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The Benefits of Expanding Medicaid

December 18, 2015

As originally seen in The Hill. DDC is a leader in providing industry-proven communications and public affairs solutions for leading healthcare brands.

By Tom Benjamin, Partner

Since the Affordable Care Act’s (ACA) Medicaid expansion provision was implemented, 30 states and the District of Columbia have expanded Medicaid benefitting over 10 million people. 20 states, concentrated in the West and South, have refused to expand Medicaid.

Politics has been a major factor in this debate. Medicaid expansion passed as part of ACA to increase access to healthcare for those who could not afford one of the new plans on a state or federal healthcare exchange. ACA opponents think expanding Medicaid is the same as creating a state healthcare exchange (which few non-expansion states have done) or endorsing the whole law. But this view is beginning to change as governors see the real-world benefits of expansion. Two Republicans running for president, Chris Christie and John Kasich, expanded Medicaid in their home states of New Jersey and Ohio, respectively. Expect more Republicans governors and legislators to follow-suit next year.

Most non-expansion states are required by law to pass balanced budgets. Expansion opponents in those states claim it would simply cost too much. When expansion was first implemented, cost was a legitimate concern and there were no success stories to point to or hard evidence to disprove the theory that expansion would explode state budgets. But now that dozens of states have expanded Medicaid, the results are clear: Medicaid expansion is a huge budget saver for states.

A recent study by Manatt Health measured the effects of Medicaid expansion in 8 states over the first 1.5 years of implementation and the results are encouraging. Since expansion, each state has seen significant budget savings and revenue gains, totaling $1.8 billion by the end of this year. As a result, these states should expect to decrease spending on programs benefitting the uninsured population, realize savings as a result of lower uncompensated care costs, and see revenue increases as a result of taxes on insurers and providers that provide more care to more people.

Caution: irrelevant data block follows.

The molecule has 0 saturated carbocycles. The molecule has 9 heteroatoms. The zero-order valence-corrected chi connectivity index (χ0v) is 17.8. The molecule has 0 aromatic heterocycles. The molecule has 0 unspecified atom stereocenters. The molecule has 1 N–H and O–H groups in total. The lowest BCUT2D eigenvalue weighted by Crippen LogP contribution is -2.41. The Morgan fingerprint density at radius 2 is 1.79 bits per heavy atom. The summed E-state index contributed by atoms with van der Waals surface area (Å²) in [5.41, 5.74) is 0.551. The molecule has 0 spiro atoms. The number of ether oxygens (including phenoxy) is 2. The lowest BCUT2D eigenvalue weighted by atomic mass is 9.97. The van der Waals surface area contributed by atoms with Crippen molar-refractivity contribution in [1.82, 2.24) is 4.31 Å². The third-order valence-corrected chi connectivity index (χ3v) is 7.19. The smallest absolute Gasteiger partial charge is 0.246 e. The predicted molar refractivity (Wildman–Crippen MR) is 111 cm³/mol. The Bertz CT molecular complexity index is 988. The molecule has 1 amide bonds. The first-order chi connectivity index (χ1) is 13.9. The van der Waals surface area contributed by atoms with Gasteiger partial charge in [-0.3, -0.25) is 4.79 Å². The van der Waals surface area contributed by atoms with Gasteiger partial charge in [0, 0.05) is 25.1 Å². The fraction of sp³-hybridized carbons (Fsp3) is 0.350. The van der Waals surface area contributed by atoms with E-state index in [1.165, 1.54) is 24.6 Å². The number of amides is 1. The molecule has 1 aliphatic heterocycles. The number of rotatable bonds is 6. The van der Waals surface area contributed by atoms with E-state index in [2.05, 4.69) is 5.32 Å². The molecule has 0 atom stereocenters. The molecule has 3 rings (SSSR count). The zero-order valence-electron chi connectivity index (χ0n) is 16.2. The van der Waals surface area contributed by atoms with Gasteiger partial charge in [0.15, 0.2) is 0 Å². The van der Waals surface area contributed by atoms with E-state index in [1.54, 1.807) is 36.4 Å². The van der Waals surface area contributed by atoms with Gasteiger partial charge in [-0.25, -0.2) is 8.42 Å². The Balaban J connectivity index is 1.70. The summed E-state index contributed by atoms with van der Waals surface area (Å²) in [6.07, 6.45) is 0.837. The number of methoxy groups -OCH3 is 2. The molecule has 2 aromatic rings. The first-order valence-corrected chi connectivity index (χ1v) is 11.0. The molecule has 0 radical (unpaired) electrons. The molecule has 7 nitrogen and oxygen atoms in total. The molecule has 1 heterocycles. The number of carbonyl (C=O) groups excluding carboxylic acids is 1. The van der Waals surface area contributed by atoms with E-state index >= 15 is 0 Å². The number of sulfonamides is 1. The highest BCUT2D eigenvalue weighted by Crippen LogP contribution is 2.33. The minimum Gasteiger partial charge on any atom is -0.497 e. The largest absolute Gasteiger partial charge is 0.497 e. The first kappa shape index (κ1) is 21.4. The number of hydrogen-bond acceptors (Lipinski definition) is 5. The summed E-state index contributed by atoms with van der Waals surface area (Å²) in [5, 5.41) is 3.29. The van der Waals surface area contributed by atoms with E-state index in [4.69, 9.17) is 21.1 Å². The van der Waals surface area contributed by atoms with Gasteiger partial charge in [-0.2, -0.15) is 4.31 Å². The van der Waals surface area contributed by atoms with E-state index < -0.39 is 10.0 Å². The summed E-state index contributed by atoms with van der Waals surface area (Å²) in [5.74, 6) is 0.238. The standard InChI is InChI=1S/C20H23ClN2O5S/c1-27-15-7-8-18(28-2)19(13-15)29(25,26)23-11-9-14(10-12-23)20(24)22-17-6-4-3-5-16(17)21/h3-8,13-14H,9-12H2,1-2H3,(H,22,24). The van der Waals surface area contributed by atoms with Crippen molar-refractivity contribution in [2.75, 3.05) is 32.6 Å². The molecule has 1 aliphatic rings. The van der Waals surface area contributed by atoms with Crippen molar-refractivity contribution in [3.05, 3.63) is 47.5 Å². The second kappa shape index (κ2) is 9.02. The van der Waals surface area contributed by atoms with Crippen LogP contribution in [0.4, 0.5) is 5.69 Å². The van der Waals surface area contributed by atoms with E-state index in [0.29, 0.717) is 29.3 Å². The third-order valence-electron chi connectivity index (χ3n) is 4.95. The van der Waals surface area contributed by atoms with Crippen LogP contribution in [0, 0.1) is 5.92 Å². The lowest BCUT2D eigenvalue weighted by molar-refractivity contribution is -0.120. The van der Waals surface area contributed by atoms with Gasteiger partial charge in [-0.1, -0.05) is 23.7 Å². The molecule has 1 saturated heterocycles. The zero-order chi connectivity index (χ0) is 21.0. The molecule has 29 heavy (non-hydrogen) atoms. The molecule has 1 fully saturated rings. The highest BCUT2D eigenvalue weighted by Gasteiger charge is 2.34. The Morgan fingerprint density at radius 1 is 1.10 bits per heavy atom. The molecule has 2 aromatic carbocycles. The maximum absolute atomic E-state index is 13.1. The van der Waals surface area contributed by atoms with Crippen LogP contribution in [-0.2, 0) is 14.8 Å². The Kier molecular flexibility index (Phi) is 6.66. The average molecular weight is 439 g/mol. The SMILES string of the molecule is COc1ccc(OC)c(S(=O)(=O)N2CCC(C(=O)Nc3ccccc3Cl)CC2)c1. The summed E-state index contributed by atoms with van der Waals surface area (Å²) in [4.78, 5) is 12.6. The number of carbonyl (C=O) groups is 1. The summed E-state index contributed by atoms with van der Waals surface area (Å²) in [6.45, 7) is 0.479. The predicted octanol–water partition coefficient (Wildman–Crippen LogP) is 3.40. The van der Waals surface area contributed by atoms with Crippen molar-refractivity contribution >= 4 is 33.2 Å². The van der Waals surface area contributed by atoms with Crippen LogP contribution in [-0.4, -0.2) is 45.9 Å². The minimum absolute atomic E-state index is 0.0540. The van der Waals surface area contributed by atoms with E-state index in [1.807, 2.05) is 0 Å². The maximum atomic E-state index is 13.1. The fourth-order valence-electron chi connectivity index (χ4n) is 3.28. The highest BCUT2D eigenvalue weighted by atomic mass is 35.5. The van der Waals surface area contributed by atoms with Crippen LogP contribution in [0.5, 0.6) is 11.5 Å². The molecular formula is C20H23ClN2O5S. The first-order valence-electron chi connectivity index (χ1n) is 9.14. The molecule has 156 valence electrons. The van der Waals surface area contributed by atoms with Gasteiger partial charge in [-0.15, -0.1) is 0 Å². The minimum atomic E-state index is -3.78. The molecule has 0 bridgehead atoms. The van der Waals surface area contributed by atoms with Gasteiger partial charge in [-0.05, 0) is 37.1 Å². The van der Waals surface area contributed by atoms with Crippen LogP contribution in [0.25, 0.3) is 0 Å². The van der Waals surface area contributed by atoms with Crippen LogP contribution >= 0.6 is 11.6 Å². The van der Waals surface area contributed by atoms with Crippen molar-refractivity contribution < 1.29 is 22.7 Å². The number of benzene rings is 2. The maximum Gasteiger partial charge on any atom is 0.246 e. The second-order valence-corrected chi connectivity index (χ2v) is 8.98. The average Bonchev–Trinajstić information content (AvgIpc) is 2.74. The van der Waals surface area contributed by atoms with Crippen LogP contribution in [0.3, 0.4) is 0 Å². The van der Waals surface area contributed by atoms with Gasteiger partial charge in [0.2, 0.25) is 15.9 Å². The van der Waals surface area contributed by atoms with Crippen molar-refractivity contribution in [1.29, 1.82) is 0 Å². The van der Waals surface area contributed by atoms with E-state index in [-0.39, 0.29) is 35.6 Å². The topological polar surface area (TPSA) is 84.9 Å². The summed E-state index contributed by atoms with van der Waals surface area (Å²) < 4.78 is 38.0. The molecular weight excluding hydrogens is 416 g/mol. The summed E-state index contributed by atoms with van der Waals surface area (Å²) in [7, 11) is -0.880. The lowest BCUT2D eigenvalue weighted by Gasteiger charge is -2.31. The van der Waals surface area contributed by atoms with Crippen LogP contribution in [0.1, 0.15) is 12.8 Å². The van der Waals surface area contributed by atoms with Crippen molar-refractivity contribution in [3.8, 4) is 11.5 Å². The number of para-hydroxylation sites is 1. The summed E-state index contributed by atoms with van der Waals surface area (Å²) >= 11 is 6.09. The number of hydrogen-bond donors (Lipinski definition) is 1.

Medicaid expansion states have benefited substantially from a decrease in uncompensated care costs. A combination of insurance policyholders, hospitals and the government pay billions in uncompensated care costs each year for those without medical insurance who go to a hospital to receive treatment. The Assistant Secretary for Planning and Evaluation projected a 26 percent drop in uncompensated care costs in expansion states in 2014. Some hospitals have already reported lower uncompensated care costs.

Arkansas saw a 56.4 percent drop in uncompensated care losses during the first six months of its version of Medicaid expansion. In the first six months of 2014, uncompensated care cases in Iowa went down 18.5 percent. Uncompensated care costs in Colorado decreased by 36 percent comparing costs in Q1 2014 to Q1 2013. And in New Jersey, uncompensated care cases have decreased by 43 percent. As a result, hospitals and other healthcare providers will generate tens of millions in savings that will benefit state budgets.

California estimates that it will save approximately $1.4 billion in general funds related to healthcare programs over FY 2014-2015. Next year, New Jersey will cut $74 million in old uncompensated care obligations and put that towards Medicaid physician reimbursement and graduate medical education. Other states anticipate similar savings and are considering where best to reallocate those funds for next year.

More Medicaid coverage means more revenue for insurers and healthcare providers which means more tax revenue for state governments. In 2015, tax revenue from insurance companies increased by $26 million in Michigan, $29.7 million in Arkansas, $33.9 million in Washington, and $30 million in New Mexico.
In 2016, when state legislatures are back in session and lawmakers consider where to direct limited funds for healthcare, the question won’t be: How can states afford to expand Medicaid, rather, how can they afford not to?










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